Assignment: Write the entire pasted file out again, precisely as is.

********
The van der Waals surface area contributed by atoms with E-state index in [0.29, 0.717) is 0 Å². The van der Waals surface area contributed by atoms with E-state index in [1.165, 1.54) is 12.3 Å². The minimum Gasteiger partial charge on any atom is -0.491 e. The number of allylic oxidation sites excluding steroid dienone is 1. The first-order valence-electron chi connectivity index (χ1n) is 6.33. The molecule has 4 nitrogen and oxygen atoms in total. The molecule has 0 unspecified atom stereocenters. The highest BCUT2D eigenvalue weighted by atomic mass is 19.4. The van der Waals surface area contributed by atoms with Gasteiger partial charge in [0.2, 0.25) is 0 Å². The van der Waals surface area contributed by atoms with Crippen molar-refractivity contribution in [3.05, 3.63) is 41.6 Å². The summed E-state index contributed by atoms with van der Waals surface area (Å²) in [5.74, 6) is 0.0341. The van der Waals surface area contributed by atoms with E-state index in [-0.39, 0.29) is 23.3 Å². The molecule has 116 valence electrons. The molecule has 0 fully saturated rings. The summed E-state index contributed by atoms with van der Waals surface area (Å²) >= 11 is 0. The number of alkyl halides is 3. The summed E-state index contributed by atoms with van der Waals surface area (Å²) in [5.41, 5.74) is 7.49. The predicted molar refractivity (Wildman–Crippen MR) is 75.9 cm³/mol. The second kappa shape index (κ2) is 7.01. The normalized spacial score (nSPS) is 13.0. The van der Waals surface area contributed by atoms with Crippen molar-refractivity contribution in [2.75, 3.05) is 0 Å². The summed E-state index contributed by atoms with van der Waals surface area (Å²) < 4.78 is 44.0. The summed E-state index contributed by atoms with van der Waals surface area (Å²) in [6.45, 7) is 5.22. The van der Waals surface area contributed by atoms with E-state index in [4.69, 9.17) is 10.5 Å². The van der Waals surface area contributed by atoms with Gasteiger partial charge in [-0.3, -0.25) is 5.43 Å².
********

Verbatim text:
The van der Waals surface area contributed by atoms with E-state index in [0.29, 0.717) is 0 Å². The van der Waals surface area contributed by atoms with E-state index in [1.165, 1.54) is 12.3 Å². The minimum Gasteiger partial charge on any atom is -0.491 e. The number of allylic oxidation sites excluding steroid dienone is 1. The first-order valence-electron chi connectivity index (χ1n) is 6.33. The molecule has 4 nitrogen and oxygen atoms in total. The molecule has 0 unspecified atom stereocenters. The highest BCUT2D eigenvalue weighted by atomic mass is 19.4. The van der Waals surface area contributed by atoms with Gasteiger partial charge in [0.2, 0.25) is 0 Å². The van der Waals surface area contributed by atoms with Crippen molar-refractivity contribution in [3.05, 3.63) is 41.6 Å². The summed E-state index contributed by atoms with van der Waals surface area (Å²) in [5.74, 6) is 0.0341. The van der Waals surface area contributed by atoms with E-state index in [-0.39, 0.29) is 23.3 Å². The molecule has 116 valence electrons. The molecule has 0 fully saturated rings. The summed E-state index contributed by atoms with van der Waals surface area (Å²) >= 11 is 0. The number of alkyl halides is 3. The summed E-state index contributed by atoms with van der Waals surface area (Å²) in [5.41, 5.74) is 7.49. The predicted molar refractivity (Wildman–Crippen MR) is 75.9 cm³/mol. The second kappa shape index (κ2) is 7.01. The normalized spacial score (nSPS) is 13.0. The van der Waals surface area contributed by atoms with Crippen molar-refractivity contribution in [2.75, 3.05) is 0 Å². The summed E-state index contributed by atoms with van der Waals surface area (Å²) < 4.78 is 44.0. The summed E-state index contributed by atoms with van der Waals surface area (Å²) in [6.45, 7) is 5.22. The van der Waals surface area contributed by atoms with E-state index in [4.69, 9.17) is 10.5 Å². The van der Waals surface area contributed by atoms with Gasteiger partial charge in [-0.3, -0.25) is 5.43 Å².